ourselves who wants to do business with us, and who doesn’t care. There are differences.
CBLD has gone out of its way to get business from me, and the only reason it hasn’t is
because I’m very happy with Frontier.

George: Exactly. But for every one of you, with all carriers, there
are others who feel differently.

Mocus: Potentially. Rob is happy with Sprint. There probably are
people who aren’t.

Lane: It has to do with money too. Rob’s got a lot of volume with
Sprint. His voice carries tremendous weight. If I call Sprint up, they won’t return my
phone call.

Mocus: I’m not saying Sprint is the–

Lane: –I think they’re all that way. And even with regional carriers,
it comes down to your account team. In four years’ time, you can cycle through a good,
bad, okay, combative and good again relationship with any carrier, depending on the
account teams you’re working with.

I saw an ad in USA Today for 7.9 switched. Fax in your orders. That’s not selling.
That’s building junk. Selling on relationships and value-added service is key, not only to
our survival, but to building a diamond of a customer base. And a profitable customer base
gives us more opportunity, whether it’s an IPO, a merger with another company or whatever.

Russell: We won’t see another switchless reseller do an initial public

Lane: No question.

Russell: The public market won’t take a switchless reseller. It’s lost
faith in the switchless market, and rightfully so. At one time, it believed in the
marketplace, and, what (investment bankers) bought into was that major long distance
carriers were going to partner with switchless resellers for a small portion of the
business–the customers under $200 or something like that–hat they were going to utilize
them as a channel. Every one of the carriers has walked away from that. Carriers are not
looking at the switchless segment as a channel of the future. Numerous bankers have told
me we will never see another IPO from a switchless reseller because they don’t control
their own destinies.

Mustad: We’re a switchless reseller that went public last year. Our
gross margin is strong because we have a unique distribution channel. But if it hadn’t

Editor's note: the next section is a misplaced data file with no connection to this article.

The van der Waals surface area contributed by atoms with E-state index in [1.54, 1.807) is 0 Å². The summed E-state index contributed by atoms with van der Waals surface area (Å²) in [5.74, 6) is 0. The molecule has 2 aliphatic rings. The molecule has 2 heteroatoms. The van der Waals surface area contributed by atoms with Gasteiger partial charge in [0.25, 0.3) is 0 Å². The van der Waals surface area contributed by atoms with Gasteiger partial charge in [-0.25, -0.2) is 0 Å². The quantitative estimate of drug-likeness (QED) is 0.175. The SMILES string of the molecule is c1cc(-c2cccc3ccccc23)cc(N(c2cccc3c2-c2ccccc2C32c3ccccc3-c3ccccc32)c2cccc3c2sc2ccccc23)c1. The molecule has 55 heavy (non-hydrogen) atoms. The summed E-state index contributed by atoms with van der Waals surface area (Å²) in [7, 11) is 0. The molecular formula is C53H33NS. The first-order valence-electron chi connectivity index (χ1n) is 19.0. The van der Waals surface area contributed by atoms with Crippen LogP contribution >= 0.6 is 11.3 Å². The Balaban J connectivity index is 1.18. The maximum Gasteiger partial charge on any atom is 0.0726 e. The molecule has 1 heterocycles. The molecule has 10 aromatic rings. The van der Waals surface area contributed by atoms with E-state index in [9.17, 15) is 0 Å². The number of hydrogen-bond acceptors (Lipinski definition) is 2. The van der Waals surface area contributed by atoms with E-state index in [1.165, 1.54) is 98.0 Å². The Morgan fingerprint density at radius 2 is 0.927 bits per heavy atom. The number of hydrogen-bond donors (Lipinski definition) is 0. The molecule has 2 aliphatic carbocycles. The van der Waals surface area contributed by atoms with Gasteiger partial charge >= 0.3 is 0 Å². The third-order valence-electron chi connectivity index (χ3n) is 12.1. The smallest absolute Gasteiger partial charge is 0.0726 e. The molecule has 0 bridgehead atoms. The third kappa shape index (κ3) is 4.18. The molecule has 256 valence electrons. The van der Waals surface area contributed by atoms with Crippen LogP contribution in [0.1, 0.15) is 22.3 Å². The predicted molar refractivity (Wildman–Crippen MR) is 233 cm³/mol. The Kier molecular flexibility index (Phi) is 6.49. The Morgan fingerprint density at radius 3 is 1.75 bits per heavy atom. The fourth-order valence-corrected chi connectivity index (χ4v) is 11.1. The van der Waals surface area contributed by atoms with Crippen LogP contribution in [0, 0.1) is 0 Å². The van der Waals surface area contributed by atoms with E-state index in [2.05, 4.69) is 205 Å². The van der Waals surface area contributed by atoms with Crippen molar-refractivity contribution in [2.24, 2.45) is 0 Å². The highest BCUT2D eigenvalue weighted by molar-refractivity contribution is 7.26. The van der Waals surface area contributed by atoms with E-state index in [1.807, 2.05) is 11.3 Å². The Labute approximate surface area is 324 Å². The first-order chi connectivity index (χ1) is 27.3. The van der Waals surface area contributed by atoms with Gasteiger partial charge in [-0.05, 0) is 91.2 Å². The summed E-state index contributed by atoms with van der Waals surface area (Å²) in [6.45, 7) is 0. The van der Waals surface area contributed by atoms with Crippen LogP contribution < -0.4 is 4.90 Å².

been for that distribution channel, we would probably be suffering like the other
switchless resellers that went public. The trick, in my opinion, is to simplify your
business by finding a unique distribution channel and putting all of your capital
investment into developing that channel. Then, do whatever it takes to give customers more
than they expect. Reports that help them. Kissing them. Holding them. Cards in the mail.
Whatever it takes. We’re doing this and holding a 40 percent gross margin today. That’s a
pretty unique number.

Mocus: I’d say it’s real unique (LAUGHTER).

Russell: If you have a unique marketing plan that’s great. But that’s
not what I’m talking about. I’m talking about the common switchless reseller. You look at
every one of them that’s gone public, whether it’s Phoenix Network, Midcom, EqualNet, all
of us have run into a brick wall. If you don’t control your own destiny, you cannot play
in the public game.

Mustad: I don’t want to get into the facilities-based business. I
dread that. There are so many other companies with facilities out there, that I should be
able to get what I need.

Coughlin: Listen, if you publish this discussion you’re going to have
people putting bullets in their heads (LAUGHTER).

Titsch: Let’s go a different direction then: Who employs a direct
sales force? (about half raise their hands). Who works with agents? (about half raise
their hands). Okay, tell me how things are going and what you plan to do on a go-forward

Lane: You will not win this game on price. Selling on price is a
short-term strategy. Too often agents look for one thing: 9.9 (cents) and 20 percent
(commission). I’m, like, "See ya." That mentality is responsible for all the
garbage that’s for sale right now. People say, "I’m going to build a base and sell
it." But the buyers out there are saying, "You’re doing $500,000 a month? Good.
How much are you losing? $100,000 a month?" That’s why multiples (for selling
customer bases) are going down.

Mocus: It’s hard to deal with agents, because you have to compete
against everybody else who has agent programs. So you have to bring something to them that
gives them an advantage, whether it’s data services, Internet products, local service or